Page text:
Having already mentioned the importance of prayer, we now turn our attention to the lack of prayer on behalf of the church for the choice and maintenance of their pastor-shepherds. To begin with, many church members entrust themselves into the hands of a pastoral search committee whose task it is to find a pastor, and when he is found, the church would accept him uncritically and without prayer being made on behalf of the entire congregation. In a sense, then, a church will always get such a pastor as they have asked (or not asked) for, from God. It is unthinkable that a church at large should not be involved in faithful prayer and petition to God to give them a pastor after God’s own heart, a man who is himself called by the Great Shepherd of the sheep, a man who shall love them for his Master’s sake and feed them on the Word of God (John 21:17; Ezekiel 34:23). Let the prayerless church not be surprised if she gets a person who is not truly committed to their spiritual welfare, and who would soon leave them because of some spiritual weakness, or ineptitude or moral failure!
Another aspect pertains to the continued prayer for the pastor or pastoral team. Battle fatigue in pastoral ministry is a real thing. Pastors are in the forefront of leading the church against the battle against Satan and sin and unbelief. They need our sustained prayer and encouragement. This is the congregation’s duty under God, and nothing like a sustained congregational prayer habit will keep a man, humanly speaking, in the pastoral ministry. Read Paul’s letters and observe how much he depended on the prayer of others (Romans 15:30–31; 2 Corinthians 1:11; Ephesians 6:18–20; Colossians 4:2–4; 1 Thessalonians 5:25; 2 Thessalonians 3:1–2; Philemon 22). Prayer is God’s means for our spiritual survival in this fallen world. Do not neglect to pray for your pastor, lest he becomes discouraged and you ask, why did our pastor leave us?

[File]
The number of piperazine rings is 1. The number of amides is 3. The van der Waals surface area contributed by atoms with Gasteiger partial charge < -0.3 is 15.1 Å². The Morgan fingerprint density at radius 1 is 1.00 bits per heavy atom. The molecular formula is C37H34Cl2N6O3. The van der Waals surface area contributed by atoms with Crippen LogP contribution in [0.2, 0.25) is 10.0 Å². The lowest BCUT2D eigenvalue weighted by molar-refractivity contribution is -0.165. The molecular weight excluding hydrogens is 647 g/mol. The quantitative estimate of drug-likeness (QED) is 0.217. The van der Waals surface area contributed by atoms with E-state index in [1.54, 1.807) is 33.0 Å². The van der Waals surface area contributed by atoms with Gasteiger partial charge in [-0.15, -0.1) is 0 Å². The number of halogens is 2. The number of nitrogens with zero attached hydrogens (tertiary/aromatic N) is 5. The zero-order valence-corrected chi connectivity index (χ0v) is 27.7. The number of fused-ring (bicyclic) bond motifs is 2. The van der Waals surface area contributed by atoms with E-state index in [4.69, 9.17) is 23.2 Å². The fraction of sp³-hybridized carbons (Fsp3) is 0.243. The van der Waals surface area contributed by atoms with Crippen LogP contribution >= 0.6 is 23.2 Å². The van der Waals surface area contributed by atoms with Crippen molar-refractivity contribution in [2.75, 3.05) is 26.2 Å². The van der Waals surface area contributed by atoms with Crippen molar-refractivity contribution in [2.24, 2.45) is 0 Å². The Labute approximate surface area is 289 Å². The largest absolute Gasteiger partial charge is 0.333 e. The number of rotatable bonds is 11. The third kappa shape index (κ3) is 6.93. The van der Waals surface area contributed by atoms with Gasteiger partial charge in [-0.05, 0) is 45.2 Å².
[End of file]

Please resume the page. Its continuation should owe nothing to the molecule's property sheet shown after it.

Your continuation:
A Lack of Adequate Provision for the Man
“Let the elders who rule well be considered worthy of double honour, especially those who labour in preaching and teaching. For the Scripture says, ‘You shall not muzzle an ox when it treads out the grain” and, “The labourer deserves his wages.’” (1 Timothy 5:17–18, ESV)
“Obey your leaders and submit to them, for they are keeping watch over yours souls, as those who will have to give an account. Let them do this with joy and not with groaning, for that would be of no advantage to you.” (Hebrews 13:17, ESV)
A third reason for pastors leaving their congregations pertains to the matter of a fair remuneration. I know of very few pastors in my circles that get a fair wage for their labour. This fact, I believe, contributes greatly to the discouragement, despair and discontinuance of many a man’s ministry. A number of men have to look for additional sources of income in order to meet the monthly bills. Biblical teaching is urgently required at this level, and I know of at least one church that consulted with our congregation on this matter. They have responded well to our biblical counsel and exhortations on this subject. They took immediate steps to alleviate the very real financial needs of their pastor and are continuing to work on the backlog that they have created over many years of neglect in this area.
It is a dishonour to God when members have homes and comforts and the pastor whom they have called in the name of God has none of these. Although any pastor worth his salt will tell you that his trust and hope are in the Lord for his daily needs, the God-ordained channel of provision is the local church which he serves, and if that church does nothing to care for the material needs of its pastor, then the church sins against God, the pastor and his family. So, do not let your pastor leave on account of the poor material reward that you offer him. Do something about it.
I have submitted these three reasons as a challenge to our churches to examine themselves and to see whether these things be true. Pastoral leadership in the church is a God given thing. It is vital and when churches are leaderless they generally do not do well. Churches must choose well, pray well and provide well in this matter. This, on a biblically practical level, will lead to their pastors staying and persevering considerably longer.